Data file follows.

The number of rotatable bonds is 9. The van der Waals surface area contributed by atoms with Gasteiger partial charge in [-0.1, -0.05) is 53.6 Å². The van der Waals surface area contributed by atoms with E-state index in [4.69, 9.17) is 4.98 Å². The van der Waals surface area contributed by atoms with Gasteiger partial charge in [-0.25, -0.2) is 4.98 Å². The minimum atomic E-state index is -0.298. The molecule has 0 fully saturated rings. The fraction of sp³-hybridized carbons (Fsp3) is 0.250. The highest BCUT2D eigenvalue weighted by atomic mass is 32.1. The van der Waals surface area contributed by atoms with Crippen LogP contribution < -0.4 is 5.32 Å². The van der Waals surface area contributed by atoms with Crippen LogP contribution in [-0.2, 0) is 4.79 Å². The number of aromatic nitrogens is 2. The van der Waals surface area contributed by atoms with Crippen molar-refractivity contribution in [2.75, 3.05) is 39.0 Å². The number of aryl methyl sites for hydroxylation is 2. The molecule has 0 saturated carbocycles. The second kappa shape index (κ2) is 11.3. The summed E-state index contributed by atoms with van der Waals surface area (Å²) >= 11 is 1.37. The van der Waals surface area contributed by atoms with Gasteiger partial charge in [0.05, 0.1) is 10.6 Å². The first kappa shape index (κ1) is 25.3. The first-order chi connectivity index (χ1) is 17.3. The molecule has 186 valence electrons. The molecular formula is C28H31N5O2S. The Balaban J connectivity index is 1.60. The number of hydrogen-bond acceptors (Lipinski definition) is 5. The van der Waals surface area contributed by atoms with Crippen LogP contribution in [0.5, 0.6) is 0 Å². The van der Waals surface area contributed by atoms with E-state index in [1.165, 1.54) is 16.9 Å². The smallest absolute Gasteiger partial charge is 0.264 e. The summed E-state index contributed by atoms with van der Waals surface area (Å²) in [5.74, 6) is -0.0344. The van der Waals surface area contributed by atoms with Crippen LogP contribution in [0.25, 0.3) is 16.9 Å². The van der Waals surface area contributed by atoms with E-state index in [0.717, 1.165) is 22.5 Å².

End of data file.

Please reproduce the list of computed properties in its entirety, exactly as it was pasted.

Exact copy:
The number of rotatable bonds is 9. The van der Waals surface area contributed by atoms with Gasteiger partial charge in [-0.1, -0.05) is 53.6 Å². The van der Waals surface area contributed by atoms with E-state index in [4.69, 9.17) is 4.98 Å². The van der Waals surface area contributed by atoms with Gasteiger partial charge in [-0.25, -0.2) is 4.98 Å². The minimum atomic E-state index is -0.298. The molecule has 0 fully saturated rings. The fraction of sp³-hybridized carbons (Fsp3) is 0.250. The highest BCUT2D eigenvalue weighted by atomic mass is 32.1. The van der Waals surface area contributed by atoms with Crippen LogP contribution < -0.4 is 5.32 Å². The van der Waals surface area contributed by atoms with Crippen LogP contribution in [-0.2, 0) is 4.79 Å². The number of aromatic nitrogens is 2. The van der Waals surface area contributed by atoms with Crippen molar-refractivity contribution in [2.75, 3.05) is 39.0 Å². The number of aryl methyl sites for hydroxylation is 2. The molecule has 0 saturated carbocycles. The second kappa shape index (κ2) is 11.3. The summed E-state index contributed by atoms with van der Waals surface area (Å²) >= 11 is 1.37. The van der Waals surface area contributed by atoms with Gasteiger partial charge in [0.05, 0.1) is 10.6 Å². The first kappa shape index (κ1) is 25.3. The first-order chi connectivity index (χ1) is 17.3. The molecule has 186 valence electrons. The molecular formula is C28H31N5O2S. The Balaban J connectivity index is 1.60. The number of hydrogen-bond acceptors (Lipinski definition) is 5. The van der Waals surface area contributed by atoms with Crippen LogP contribution in [0.5, 0.6) is 0 Å². The van der Waals surface area contributed by atoms with E-state index in [1.165, 1.54) is 16.9 Å². The smallest absolute Gasteiger partial charge is 0.264 e. The summed E-state index contributed by atoms with van der Waals surface area (Å²) in [5.74, 6) is -0.0344. The van der Waals surface area contributed by atoms with Crippen LogP contribution in [0.25, 0.3) is 16.9 Å². The van der Waals surface area contributed by atoms with E-state index in [0.717, 1.165) is 22.5 Å².